Rediscover the Joy in Your Life’s Canvas
Imagine your life as a vast, white canvas. When you were young, it stretched before you, limitless and bright. Every stroke you made with your brush was an adventure, full of joy and creativity. But as time passed, your canvas became cluttered with lines, colors, and intricate details. These elements, born from experiences and expectations, created a captivating world but also obscured the boundless potential beneath.
This is, in essence, the human experience. We start with an open mind, a universe of possibilities. But as we navigate life, we paint layers of stories, judgments, and self-doubt onto our canvas. This self-constructed landscape can feel restrictive, obscuring the vibrant potential that lies beneath.
However, the good news is the original canvas, teeming with infinite possibility, is always there. We can reclaim it not by erasing our experiences but by shifting our perspective. We can learn to see through the painted layers, recognizing that the stories we tell ourselves and the limitations we believe in are just that – stories and beliefs, not absolute truths.
Imagine stepping back from your canvas, taking a deep breath, and letting go of the brush. In that quiet space beneath the layers of self-constructed meaning, a sense of vastness opens up. It’s the feeling of being limitless, unburdened by the dramas and narratives that play out on the surface. This is our true nature – the infinite potential that predates any stroke on the canvas.
Remember, you are not the painting; you are the painter. You hold the brush, the colors, and the power to choose what to create. Liberation doesn’t lie in changing the painting but in remembering who you are – the vast, unbounded canvas on which it all unfolds.
Your true nature is untouched by the stories you tell yourself. It’s the silence between the brushstrokes. You’ve lived your life forgetting the ‘I’ and seeing only what you’re painting. As Ben suggests, we become so invested in the dream that we start to believe we are tied to the forms we’re painting. This belief leads us to create layers of self-image based on others’ words and pictures, until we can’t feel ourselves anymore.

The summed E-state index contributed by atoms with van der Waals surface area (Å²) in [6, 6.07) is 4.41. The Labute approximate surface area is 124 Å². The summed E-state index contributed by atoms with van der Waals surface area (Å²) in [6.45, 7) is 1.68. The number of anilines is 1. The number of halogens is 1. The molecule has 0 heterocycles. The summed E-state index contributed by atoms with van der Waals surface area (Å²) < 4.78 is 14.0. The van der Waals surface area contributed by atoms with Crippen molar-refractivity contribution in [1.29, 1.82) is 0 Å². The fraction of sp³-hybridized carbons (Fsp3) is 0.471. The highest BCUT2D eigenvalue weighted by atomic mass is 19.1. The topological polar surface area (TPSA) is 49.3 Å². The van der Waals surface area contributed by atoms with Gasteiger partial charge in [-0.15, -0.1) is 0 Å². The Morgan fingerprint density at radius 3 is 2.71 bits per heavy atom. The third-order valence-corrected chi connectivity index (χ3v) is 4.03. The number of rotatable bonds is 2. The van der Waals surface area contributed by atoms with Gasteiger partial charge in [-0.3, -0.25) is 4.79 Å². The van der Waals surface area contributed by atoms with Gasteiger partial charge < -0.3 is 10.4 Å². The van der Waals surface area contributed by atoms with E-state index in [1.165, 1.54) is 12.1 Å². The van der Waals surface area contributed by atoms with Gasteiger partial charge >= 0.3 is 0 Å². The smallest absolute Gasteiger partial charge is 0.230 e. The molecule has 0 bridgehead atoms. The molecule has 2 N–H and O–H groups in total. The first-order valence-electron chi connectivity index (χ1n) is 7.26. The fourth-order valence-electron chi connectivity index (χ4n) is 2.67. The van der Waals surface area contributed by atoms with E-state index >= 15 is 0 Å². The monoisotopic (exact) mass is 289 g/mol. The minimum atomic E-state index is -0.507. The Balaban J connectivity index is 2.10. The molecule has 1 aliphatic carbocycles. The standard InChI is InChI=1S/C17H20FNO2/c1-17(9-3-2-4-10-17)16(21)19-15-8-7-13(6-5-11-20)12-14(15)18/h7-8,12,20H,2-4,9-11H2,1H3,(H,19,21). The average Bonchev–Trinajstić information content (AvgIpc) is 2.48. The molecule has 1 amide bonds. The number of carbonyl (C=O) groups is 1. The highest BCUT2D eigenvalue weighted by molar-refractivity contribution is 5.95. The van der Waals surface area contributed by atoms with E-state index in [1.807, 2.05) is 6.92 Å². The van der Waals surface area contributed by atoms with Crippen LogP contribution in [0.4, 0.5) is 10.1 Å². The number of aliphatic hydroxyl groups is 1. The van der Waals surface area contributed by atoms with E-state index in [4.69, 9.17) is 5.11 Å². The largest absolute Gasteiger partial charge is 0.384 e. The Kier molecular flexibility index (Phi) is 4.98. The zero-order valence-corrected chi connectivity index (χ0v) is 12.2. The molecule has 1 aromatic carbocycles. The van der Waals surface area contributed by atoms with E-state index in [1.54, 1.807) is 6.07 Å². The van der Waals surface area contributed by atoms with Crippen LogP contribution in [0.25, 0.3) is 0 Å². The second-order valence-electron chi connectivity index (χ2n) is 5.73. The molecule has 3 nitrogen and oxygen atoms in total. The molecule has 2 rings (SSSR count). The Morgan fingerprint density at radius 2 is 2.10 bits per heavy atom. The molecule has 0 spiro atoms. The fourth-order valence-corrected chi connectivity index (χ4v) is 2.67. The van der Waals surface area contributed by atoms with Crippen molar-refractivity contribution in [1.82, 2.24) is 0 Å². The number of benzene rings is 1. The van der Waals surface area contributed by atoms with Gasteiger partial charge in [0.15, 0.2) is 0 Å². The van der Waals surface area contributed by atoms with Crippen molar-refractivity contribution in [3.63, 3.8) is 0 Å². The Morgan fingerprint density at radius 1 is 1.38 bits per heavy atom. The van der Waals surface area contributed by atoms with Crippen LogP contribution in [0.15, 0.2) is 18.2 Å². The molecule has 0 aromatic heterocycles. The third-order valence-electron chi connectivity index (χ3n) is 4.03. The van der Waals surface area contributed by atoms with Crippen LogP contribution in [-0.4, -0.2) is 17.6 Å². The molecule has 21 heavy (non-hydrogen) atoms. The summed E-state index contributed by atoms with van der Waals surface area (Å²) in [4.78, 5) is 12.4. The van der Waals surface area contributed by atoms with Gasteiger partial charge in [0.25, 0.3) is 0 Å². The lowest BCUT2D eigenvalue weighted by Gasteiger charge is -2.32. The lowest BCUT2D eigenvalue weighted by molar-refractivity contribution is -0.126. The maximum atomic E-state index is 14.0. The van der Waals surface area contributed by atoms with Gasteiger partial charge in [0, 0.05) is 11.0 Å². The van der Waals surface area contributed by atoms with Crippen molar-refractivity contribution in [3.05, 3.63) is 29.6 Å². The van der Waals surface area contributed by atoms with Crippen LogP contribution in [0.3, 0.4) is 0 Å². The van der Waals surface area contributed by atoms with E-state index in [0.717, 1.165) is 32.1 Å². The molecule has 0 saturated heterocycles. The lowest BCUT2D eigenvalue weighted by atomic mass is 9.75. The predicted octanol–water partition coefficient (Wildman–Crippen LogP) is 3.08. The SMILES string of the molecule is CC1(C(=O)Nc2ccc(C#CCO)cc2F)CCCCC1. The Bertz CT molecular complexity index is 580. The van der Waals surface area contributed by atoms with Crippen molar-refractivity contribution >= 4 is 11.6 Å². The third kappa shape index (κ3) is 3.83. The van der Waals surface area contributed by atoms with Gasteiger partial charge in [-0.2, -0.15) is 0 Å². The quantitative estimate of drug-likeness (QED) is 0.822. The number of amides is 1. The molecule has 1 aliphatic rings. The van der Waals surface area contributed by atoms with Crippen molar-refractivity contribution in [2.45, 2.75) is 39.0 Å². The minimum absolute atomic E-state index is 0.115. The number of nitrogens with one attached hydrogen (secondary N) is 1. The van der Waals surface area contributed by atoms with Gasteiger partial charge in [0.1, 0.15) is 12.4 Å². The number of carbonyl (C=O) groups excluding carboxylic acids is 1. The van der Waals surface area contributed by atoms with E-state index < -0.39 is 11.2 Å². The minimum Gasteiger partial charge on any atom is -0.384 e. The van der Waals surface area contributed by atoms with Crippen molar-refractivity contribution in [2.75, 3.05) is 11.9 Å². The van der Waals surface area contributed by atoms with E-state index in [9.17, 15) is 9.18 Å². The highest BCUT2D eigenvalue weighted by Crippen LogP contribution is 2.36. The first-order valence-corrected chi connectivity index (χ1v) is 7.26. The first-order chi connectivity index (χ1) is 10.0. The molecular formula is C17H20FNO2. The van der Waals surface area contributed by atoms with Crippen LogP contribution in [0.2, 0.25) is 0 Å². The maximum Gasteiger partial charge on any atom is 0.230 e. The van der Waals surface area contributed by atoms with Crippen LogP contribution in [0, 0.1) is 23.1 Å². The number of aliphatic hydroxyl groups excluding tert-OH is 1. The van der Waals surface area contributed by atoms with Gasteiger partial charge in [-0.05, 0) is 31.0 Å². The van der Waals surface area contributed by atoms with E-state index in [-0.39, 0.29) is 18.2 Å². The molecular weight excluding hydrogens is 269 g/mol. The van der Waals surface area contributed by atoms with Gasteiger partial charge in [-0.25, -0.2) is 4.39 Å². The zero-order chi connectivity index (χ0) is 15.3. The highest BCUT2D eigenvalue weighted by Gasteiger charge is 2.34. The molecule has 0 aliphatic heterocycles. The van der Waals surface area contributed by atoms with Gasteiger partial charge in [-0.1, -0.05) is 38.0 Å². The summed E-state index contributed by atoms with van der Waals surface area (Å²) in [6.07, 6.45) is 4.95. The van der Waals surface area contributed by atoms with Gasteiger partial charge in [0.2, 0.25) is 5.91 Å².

The only way out is to embrace silence, to shut up. Until you clear out your mental closet and understand what you are, you’ll struggle to make profound alterations in your experience. You are the creator, but your power is frozen in concepts. To truly embrace your role as a creator – one who has fashioned universes and cycles – you must transcend beyond petty thoughts and judgments.
As you stop painting yourself into your life’s picture, you open up to something bigger. This shift allows you to understand that you are not your thoughts, emotions, or the people in your life. You’re not even the person you’ve been painting all this time. By leaving yourself out of your painting, you open up to a new scene, one where you’re not constrained by your own limitations.
In the absence of the ‘little me’ constantly repainting itself, something larger emerges. This is a realization that everything – the dream, the dreamer, and the consciousness – is inseparable from the absolute. When the dream disappears, the absolute remains, eternal and unchanging.
“You are not the painting, you are the painter. You hold the brush, the colors, and the power to choose what to create.” – Bentinho Massaro
This concept echoes a Biblical sentiment found in 2 Corinthians 5:17: “Therefore, if anyone is in Christ, he is a new creation. The old has passed away; behold, the new has come.” This verse speaks to the idea of transformation and the potential for new beginnings, similar to our ability to see beyond the painted layers of our life’s canvas.
John 13:34 (“A new commandment I give to you: Love one another as I have loved you.”)